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29 April, 2022 Open access

Eviction actions in Scotland fell to lowest ever level in 2020/2021 due to Covid-19-related protections for tenants

New Scottish Government statistics also show that around 80 per cent of eviction actions disposed of were dismissed

Eviction actions in Scotland fell to their lowest ever level in 2020/2021, according to new Scottish Government figures.

In Civil justice statistics in Scotland 2020/2021, the Scottish Government highlights that -

'Emergency coronavirus legislation was put in place from 7 April 2020 until 30 March 2022 to extend the period of notice social landlords were required to give their tenants before the landlord could raise eviction proceedings in court. This was a temporary public health protection measure, aimed at ensuring people could stay safe in their homes for as long as possible. In most cases, this extended notice period was six months. This measure and the increased commitment from social landlords to only take eviction action when absolutely necessary had a significant impact on the number of eviction actions initiated in 2020/2021.'

The Scottish Government goes on to confirm that eviction actions initiated were at the lowest level on record in 2020/2021, dropping by 95 per cent from 10,520 to 576, and that around four in five eviction cases disposed of were dismissed.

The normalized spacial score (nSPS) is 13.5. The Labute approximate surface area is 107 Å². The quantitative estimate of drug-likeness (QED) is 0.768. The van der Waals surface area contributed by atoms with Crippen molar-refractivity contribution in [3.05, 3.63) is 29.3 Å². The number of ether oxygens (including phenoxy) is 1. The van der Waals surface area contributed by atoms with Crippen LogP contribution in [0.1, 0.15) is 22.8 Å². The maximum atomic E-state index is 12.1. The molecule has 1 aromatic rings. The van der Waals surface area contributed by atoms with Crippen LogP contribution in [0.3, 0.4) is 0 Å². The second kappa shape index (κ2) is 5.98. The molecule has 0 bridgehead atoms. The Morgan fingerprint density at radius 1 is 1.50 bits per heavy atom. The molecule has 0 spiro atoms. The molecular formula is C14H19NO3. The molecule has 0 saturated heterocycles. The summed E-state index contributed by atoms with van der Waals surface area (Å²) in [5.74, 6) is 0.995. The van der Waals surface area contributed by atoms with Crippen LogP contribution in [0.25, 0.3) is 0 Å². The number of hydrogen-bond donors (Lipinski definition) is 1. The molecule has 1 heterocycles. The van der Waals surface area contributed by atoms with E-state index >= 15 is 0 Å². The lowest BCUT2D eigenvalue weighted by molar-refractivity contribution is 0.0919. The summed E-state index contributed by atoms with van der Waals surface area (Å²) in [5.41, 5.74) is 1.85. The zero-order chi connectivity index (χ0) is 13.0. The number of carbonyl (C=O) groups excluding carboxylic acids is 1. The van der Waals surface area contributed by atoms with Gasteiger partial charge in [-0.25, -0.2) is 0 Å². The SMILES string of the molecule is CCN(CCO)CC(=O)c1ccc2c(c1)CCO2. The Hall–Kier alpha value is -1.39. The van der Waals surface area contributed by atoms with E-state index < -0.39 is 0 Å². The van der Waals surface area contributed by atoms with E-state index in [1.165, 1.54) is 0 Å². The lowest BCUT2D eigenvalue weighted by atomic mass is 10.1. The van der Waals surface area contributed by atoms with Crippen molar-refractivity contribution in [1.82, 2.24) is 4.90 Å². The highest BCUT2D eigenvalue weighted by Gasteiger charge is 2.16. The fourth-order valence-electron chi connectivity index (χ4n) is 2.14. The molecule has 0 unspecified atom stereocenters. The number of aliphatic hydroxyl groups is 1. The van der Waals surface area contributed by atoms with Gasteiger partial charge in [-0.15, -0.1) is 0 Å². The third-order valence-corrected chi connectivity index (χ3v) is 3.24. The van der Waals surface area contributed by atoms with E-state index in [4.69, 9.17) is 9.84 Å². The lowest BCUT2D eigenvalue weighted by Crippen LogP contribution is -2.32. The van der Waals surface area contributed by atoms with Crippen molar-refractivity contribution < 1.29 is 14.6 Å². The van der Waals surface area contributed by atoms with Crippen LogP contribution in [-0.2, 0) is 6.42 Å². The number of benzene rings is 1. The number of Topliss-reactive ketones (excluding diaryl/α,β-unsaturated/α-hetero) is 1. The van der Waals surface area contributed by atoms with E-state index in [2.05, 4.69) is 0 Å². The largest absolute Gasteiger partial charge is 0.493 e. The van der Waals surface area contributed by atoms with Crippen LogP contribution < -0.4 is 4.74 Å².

NB - the statistics also show that the number of repossession cases was down by 96 per cent compared to 2019/2020, and that the overall number of debt cases decreased by 39 per cent, from 34,594 in 2019/2020 to 21,175 in 2020/2021.

The Civil justice statistics in Scotland 2020/2021 are available from

Update (11 May 2022) - the Scottish Government's annual compendium of housing statistics includes details of local authority eviction actions in 2020/2021 that show a sharp fall in evictions in the sector along the lines of that shown across all sectors in the civil justice statistics - from 1,151 in 2019/2020 to 32 in 2020/2021 - attributed to restrictions on evictions that were introduced through Covid-19 legislation.